In contrast, the exemption likely will continue to apply to rights to purchase shares under employee stock purchase plans (ESPP). Even though the number of shares purchased under an ESPP depends on each employee’s salary and election, an ESPP is viewed as being offered under the same terms to all employees and should, therefore, satisfy the requirement for the exemption.
If you have previously applied the exemption to calculate the withholding taxes due on option and RSU income, we recommend revisiting your withholding practices in Spain. In addition, we recommend reviewing any tax information provided to employees in Spain to ensure that it correctly reflects whether or not the exemption may be available.
Court Rules that Inbound Employees Subject to Tax Only on Swedish Source Income Related to Equity Awards
The Swedish Supreme Administrative Court found in two rulings in November that the existing Swedish tax regime discriminates against EU/EEA citizen employees who become Swedish tax residents after having received an equity grant abroad.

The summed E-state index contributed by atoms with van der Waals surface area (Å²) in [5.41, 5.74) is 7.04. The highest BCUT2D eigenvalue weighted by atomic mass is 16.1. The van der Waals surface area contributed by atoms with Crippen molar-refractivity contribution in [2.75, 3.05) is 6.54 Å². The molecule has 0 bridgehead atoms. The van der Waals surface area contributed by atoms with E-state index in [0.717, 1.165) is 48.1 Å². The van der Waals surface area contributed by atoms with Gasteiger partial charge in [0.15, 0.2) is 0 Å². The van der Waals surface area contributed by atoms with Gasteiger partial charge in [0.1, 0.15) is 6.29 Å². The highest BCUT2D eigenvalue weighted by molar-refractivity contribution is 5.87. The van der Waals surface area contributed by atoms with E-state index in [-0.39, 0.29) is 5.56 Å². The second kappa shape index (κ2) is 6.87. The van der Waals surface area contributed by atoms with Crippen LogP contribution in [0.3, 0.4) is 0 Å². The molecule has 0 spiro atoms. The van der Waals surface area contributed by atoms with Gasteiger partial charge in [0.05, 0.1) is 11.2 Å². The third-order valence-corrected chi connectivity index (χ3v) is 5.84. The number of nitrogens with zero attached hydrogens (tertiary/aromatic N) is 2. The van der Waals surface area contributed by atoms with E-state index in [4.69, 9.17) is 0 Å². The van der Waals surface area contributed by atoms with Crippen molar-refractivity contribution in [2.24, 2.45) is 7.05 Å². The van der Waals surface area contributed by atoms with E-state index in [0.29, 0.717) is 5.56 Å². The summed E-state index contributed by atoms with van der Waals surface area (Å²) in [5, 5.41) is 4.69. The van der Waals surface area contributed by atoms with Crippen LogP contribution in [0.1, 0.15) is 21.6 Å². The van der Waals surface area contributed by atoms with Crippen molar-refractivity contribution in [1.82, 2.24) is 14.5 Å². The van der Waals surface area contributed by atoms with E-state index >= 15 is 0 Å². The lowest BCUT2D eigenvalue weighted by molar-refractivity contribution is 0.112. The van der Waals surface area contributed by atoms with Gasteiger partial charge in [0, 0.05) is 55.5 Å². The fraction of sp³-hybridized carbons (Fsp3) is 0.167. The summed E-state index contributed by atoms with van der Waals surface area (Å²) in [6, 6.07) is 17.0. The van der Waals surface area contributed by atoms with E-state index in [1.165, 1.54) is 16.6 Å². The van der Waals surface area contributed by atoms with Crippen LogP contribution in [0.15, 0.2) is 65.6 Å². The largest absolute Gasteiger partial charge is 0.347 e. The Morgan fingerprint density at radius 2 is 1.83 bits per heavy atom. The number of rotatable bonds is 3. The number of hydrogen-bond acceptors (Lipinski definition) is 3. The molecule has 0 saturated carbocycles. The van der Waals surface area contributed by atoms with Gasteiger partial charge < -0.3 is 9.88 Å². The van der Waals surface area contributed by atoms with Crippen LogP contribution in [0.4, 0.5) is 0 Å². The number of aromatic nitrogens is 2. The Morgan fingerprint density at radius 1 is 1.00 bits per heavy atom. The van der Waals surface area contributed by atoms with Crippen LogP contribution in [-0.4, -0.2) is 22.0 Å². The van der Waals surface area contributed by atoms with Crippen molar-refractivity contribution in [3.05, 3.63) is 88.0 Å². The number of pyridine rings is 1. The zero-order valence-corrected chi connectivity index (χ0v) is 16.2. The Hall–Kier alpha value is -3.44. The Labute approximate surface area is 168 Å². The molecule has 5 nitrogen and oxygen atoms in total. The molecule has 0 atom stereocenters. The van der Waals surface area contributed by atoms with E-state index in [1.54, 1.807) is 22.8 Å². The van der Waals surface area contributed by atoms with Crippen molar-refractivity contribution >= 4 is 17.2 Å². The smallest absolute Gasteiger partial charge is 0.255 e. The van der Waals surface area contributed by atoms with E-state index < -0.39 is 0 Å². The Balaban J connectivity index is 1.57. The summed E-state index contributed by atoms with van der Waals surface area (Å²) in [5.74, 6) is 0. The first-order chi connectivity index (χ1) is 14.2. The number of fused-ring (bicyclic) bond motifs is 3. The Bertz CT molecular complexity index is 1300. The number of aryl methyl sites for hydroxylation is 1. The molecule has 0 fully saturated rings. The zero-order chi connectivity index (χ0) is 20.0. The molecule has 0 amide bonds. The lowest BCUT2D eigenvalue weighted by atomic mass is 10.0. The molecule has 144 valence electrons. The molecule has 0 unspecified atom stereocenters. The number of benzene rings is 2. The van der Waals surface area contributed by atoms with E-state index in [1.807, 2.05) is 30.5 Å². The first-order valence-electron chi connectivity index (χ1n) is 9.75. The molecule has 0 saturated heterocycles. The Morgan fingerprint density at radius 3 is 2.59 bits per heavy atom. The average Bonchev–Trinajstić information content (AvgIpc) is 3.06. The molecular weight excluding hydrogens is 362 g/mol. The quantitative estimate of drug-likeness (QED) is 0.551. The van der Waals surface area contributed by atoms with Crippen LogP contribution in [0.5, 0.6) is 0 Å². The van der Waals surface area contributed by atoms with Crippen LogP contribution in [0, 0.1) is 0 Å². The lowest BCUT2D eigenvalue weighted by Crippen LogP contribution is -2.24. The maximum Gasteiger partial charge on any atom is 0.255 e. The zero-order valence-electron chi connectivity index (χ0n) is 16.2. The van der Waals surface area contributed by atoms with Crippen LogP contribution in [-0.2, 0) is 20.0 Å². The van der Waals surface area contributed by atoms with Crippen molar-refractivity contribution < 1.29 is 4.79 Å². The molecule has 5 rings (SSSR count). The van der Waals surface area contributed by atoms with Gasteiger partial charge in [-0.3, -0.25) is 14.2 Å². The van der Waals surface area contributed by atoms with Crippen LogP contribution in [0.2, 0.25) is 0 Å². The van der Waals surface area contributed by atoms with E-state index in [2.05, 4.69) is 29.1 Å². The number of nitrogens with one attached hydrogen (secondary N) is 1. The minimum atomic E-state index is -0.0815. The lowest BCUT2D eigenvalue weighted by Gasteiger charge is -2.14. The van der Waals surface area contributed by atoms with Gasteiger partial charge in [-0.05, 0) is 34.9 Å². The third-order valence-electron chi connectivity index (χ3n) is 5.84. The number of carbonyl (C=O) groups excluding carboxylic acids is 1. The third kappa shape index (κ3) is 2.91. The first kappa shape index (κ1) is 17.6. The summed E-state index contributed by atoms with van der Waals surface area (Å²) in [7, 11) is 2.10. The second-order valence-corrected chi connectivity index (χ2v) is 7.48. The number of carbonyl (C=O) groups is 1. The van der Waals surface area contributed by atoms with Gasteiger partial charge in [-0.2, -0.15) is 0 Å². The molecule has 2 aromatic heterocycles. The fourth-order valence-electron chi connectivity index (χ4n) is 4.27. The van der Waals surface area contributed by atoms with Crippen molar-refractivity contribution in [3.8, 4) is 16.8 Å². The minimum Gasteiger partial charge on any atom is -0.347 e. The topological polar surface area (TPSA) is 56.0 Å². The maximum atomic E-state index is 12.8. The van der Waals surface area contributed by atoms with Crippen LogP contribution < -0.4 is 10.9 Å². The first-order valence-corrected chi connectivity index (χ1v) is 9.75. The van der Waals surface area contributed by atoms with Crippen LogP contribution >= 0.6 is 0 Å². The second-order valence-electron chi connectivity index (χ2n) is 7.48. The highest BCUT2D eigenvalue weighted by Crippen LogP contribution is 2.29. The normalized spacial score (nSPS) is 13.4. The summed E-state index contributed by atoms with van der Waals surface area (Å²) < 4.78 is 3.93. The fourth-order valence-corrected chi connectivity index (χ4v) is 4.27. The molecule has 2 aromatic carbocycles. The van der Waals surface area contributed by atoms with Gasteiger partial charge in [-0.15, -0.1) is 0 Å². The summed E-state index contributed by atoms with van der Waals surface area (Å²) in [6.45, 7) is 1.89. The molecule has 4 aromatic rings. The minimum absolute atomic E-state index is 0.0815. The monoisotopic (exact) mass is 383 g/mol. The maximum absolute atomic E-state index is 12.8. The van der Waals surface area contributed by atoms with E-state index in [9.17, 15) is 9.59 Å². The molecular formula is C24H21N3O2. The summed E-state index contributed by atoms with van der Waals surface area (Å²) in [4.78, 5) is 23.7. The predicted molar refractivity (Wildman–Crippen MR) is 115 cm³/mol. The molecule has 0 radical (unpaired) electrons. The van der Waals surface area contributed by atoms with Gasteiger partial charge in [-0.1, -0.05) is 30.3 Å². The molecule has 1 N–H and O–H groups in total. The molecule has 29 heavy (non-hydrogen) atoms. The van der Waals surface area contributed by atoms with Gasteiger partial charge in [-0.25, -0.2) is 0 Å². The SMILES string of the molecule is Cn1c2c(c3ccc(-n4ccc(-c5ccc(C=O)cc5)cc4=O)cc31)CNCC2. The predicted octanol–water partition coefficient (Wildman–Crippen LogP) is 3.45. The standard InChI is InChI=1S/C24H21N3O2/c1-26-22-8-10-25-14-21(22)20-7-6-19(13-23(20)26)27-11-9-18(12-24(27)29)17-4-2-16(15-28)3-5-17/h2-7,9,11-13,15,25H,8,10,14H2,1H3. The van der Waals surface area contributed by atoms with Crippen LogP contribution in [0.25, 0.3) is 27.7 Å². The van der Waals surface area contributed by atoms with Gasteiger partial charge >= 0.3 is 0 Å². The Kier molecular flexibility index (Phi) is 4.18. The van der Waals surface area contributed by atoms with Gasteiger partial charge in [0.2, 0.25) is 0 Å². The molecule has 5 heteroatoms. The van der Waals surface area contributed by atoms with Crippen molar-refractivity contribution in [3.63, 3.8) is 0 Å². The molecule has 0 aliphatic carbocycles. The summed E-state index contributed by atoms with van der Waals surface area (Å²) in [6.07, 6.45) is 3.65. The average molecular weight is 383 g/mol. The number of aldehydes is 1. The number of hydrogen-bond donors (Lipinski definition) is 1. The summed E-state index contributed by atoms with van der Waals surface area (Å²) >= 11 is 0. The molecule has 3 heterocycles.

According to Swedish tax rules effective from 2009, inbound employees who become Swedish tax residents are subject to tax on the full amount of the taxable income at the time of the taxable event (e.g., the spread at exercise of an option), notwithstanding that the award was granted before the employee was a Swedish tax resident and that the award, partly or in whole, was attributable to a period when the employee was tax resident in another country. Swedish law envisioned that any potential double taxation had to be eliminated through application of the relevant tax treaty.